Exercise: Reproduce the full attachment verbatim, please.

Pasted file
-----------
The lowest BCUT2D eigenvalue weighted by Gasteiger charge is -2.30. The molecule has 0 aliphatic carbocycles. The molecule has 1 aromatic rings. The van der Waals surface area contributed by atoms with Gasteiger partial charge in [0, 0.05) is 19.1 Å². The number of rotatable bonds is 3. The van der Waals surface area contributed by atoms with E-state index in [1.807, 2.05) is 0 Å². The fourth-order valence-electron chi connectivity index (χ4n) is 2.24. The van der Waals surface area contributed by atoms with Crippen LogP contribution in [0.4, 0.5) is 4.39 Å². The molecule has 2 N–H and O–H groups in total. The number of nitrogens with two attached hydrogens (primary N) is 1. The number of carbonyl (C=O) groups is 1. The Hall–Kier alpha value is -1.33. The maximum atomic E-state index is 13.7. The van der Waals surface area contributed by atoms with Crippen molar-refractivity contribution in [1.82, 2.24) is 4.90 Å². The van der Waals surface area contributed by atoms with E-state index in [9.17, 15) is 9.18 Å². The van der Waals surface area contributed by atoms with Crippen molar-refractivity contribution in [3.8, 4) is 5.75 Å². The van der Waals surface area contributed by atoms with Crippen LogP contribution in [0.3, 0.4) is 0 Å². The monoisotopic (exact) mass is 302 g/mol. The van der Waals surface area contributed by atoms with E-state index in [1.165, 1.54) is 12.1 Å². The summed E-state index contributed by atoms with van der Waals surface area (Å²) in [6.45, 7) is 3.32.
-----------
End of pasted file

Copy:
The lowest BCUT2D eigenvalue weighted by Gasteiger charge is -2.30. The molecule has 0 aliphatic carbocycles. The molecule has 1 aromatic rings. The van der Waals surface area contributed by atoms with Gasteiger partial charge in [0, 0.05) is 19.1 Å². The number of rotatable bonds is 3. The van der Waals surface area contributed by atoms with E-state index in [1.807, 2.05) is 0 Å². The fourth-order valence-electron chi connectivity index (χ4n) is 2.24. The van der Waals surface area contributed by atoms with Crippen LogP contribution in [0.4, 0.5) is 4.39 Å². The molecule has 2 N–H and O–H groups in total. The number of nitrogens with two attached hydrogens (primary N) is 1. The number of carbonyl (C=O) groups is 1. The Hall–Kier alpha value is -1.33. The maximum atomic E-state index is 13.7. The van der Waals surface area contributed by atoms with Crippen molar-refractivity contribution in [1.82, 2.24) is 4.90 Å². The van der Waals surface area contributed by atoms with E-state index in [9.17, 15) is 9.18 Å². The van der Waals surface area contributed by atoms with Crippen molar-refractivity contribution in [3.8, 4) is 5.75 Å². The van der Waals surface area contributed by atoms with Crippen LogP contribution in [0.3, 0.4) is 0 Å². The monoisotopic (exact) mass is 302 g/mol. The van der Waals surface area contributed by atoms with E-state index in [1.165, 1.54) is 12.1 Å². The summed E-state index contributed by atoms with van der Waals surface area (Å²) in [6.45, 7) is 3.32.